Canadian company didn't fulfill coal agreement, Arch claims

By Kelly Holleran | Jun 25, 2009

CHARLESTON -- A Missouri coal-selling company has filed suit against a Canadian steel manufacturer, alleging it did not accept or purchase an agreed-upon amount of coal.

Arch Coal Sales Company says it entered into negotiations with Essar Steel Algoma Inc. in mid-2008 concerning Arch's sales of high volatile metallurgical grade coal.

Essar wanted to use the coal for its steel manufacturing operations, according to the federal complaint filed May 20.

In September, Arch and Essar executed an agreement, in which Arch agreed to sell four "Lake Vessels" of coal, the suit states.

Under the terms of the agreement, one vessel of coal would be delivered per month from Sept. 1 through Dec. 31, the complaint says.

"The Agreement further provided that Arch's September, October and December 2008 shipments would be sourced from Arch's affiliate's Pardee mine, which has various sources but a delivery point located in Virginia, and Arch's November 2008 shipment would be sourced from Arch's affiliate's Mountain Laurel mine, which is located in Logan County, West Virginia," the suit states.

Essar was required to take and pay for between 60,000 and 72,000 tons of coal from Arch before Dec. 31, pursuant to the terms of the agreement, Arch claims.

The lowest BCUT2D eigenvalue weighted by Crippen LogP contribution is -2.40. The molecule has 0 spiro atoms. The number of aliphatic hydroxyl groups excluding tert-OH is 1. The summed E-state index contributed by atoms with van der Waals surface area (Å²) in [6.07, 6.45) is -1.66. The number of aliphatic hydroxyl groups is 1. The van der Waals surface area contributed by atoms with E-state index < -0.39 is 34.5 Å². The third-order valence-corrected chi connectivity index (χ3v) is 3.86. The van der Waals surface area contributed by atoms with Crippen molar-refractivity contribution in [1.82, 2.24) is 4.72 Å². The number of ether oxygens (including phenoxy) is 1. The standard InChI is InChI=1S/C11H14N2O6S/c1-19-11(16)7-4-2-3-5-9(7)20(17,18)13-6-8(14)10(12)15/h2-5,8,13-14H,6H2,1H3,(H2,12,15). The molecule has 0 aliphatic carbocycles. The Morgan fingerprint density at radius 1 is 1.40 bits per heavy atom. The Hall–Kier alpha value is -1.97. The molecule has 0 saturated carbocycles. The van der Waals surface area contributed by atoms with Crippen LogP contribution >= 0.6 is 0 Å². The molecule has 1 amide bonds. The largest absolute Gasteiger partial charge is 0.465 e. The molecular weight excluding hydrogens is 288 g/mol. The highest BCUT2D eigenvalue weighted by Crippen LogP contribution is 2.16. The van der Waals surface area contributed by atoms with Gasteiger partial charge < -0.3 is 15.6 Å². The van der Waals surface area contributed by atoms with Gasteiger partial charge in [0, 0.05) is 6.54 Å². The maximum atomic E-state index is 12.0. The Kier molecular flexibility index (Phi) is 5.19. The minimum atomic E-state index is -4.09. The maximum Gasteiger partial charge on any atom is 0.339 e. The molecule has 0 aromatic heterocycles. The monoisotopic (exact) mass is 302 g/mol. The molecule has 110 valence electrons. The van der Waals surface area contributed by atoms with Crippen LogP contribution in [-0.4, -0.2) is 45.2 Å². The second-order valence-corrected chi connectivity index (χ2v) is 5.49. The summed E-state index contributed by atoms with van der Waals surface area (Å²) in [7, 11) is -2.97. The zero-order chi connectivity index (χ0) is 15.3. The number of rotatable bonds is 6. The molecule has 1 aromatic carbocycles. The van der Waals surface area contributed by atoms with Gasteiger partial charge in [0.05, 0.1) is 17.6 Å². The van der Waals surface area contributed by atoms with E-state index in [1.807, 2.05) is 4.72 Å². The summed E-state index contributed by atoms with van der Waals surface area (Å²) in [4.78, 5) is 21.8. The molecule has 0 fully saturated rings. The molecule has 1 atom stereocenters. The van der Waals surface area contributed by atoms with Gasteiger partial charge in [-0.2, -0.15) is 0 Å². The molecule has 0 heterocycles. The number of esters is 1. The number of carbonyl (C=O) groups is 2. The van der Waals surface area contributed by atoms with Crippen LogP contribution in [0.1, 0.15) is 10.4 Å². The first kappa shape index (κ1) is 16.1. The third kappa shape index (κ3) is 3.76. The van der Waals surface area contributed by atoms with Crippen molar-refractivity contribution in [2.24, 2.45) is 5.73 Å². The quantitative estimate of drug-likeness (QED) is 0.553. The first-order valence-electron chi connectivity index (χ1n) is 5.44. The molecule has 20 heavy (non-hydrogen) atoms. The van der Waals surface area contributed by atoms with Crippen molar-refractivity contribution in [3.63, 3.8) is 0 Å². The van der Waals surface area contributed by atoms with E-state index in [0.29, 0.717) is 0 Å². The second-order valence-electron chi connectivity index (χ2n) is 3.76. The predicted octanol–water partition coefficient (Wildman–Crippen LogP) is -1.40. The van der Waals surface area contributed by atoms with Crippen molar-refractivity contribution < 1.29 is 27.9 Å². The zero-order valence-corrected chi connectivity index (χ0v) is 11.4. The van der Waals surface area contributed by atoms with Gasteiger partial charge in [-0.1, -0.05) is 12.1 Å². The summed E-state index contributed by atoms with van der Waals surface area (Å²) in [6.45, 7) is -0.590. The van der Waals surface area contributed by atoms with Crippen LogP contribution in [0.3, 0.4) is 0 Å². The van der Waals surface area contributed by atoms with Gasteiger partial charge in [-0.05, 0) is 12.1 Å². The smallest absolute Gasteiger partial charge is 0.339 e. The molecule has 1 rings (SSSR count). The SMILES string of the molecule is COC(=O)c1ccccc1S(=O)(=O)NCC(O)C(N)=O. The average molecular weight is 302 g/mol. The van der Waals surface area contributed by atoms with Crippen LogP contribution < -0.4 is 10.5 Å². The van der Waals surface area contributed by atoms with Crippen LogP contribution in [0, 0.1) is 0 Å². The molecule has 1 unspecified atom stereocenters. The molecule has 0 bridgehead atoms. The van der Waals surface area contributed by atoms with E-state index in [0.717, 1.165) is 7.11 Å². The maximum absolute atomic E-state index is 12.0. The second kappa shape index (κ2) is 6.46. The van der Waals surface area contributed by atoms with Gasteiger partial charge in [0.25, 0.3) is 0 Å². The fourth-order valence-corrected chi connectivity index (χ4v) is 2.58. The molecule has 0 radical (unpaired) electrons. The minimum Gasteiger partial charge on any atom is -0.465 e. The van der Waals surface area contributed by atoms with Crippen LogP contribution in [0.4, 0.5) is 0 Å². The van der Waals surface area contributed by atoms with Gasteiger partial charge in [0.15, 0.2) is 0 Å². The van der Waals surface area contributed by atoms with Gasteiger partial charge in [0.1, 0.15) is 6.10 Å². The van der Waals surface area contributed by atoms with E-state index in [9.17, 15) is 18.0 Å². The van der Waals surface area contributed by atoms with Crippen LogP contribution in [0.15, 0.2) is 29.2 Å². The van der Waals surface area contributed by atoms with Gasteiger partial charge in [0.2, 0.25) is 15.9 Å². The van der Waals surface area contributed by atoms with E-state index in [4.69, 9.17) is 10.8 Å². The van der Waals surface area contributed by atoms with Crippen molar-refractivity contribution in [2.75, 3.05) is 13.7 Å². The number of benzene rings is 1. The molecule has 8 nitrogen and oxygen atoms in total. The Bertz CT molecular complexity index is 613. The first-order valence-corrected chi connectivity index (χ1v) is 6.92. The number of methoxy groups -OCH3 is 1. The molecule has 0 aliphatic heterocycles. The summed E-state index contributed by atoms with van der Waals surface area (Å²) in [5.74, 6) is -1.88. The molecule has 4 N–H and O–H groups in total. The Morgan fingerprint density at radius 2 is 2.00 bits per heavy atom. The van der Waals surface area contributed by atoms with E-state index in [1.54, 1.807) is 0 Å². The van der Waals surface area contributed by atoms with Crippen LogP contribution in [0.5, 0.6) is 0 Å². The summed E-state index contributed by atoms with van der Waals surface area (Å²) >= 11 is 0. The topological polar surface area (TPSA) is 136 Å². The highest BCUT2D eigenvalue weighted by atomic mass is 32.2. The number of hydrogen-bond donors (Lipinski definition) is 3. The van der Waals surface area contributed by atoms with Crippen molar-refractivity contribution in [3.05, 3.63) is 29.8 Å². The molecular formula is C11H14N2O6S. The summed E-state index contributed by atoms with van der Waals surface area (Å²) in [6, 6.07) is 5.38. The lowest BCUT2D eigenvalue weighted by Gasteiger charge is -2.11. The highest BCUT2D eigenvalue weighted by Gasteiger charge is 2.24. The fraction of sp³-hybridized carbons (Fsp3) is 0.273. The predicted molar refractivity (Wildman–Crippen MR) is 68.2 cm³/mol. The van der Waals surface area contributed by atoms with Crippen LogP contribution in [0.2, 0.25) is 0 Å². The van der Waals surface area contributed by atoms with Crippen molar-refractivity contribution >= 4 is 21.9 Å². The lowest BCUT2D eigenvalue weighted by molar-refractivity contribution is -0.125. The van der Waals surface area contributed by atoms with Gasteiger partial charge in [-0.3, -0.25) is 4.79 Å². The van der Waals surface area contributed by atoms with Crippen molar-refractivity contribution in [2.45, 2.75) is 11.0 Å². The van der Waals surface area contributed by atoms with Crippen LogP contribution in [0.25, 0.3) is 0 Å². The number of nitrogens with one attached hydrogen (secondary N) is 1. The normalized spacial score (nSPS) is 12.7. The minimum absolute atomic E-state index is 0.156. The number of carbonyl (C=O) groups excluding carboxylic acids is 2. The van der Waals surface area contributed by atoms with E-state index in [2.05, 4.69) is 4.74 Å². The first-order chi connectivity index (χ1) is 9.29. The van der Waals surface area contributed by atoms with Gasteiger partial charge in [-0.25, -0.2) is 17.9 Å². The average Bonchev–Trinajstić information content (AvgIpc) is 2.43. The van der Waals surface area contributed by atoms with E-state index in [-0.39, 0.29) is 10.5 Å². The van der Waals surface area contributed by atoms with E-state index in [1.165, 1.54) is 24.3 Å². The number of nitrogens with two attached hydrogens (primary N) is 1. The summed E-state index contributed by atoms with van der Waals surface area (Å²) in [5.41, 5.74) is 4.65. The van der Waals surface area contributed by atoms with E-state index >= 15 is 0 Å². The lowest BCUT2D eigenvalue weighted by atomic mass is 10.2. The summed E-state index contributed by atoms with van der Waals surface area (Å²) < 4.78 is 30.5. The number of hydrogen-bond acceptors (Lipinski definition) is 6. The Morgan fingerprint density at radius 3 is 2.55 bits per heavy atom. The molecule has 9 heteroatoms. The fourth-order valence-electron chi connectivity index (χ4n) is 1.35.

However, Essar only accepted and paid for 25,767 tons of coal – one vessel from Mountain Laurel shipped on Sept. 7 with 14,203 tons and one vessel from Pardee shipped on Sept. 23 with 11,564 tons, according to the complaint.

Arch notified Essar in a Jan. 14 letter that it was in default under the agreement. Arch gave Essar five days to cure its default by either scheduling the delivery of the coal requirements or by compensating Arch for its damages, the complaint says. Arch does not specify how much in damages it incurred, saying the release of the information would violate the confidentiality provision in its agreement with Essar.

Even after receiving the letter, Essar failed to perform either of the options Arch gave it and has refused to remedy its default, according to the complaint.

Arch is seeking compensatory damages in excess of $75,000, plus pre-judgment interest, costs, disbursements, attorneys' fees and other relief the court deems just.

Edward D. McDevitt of Bowles, Rice, McDavid, Graff and Love in Charleston will be representing it.

Bruce A. Americus and Matthew F. Burger of Buchanan, Ingersoll and Rooney in Pittsburgh will serve of counsel.

U.S. District Court case number: 2:09-567

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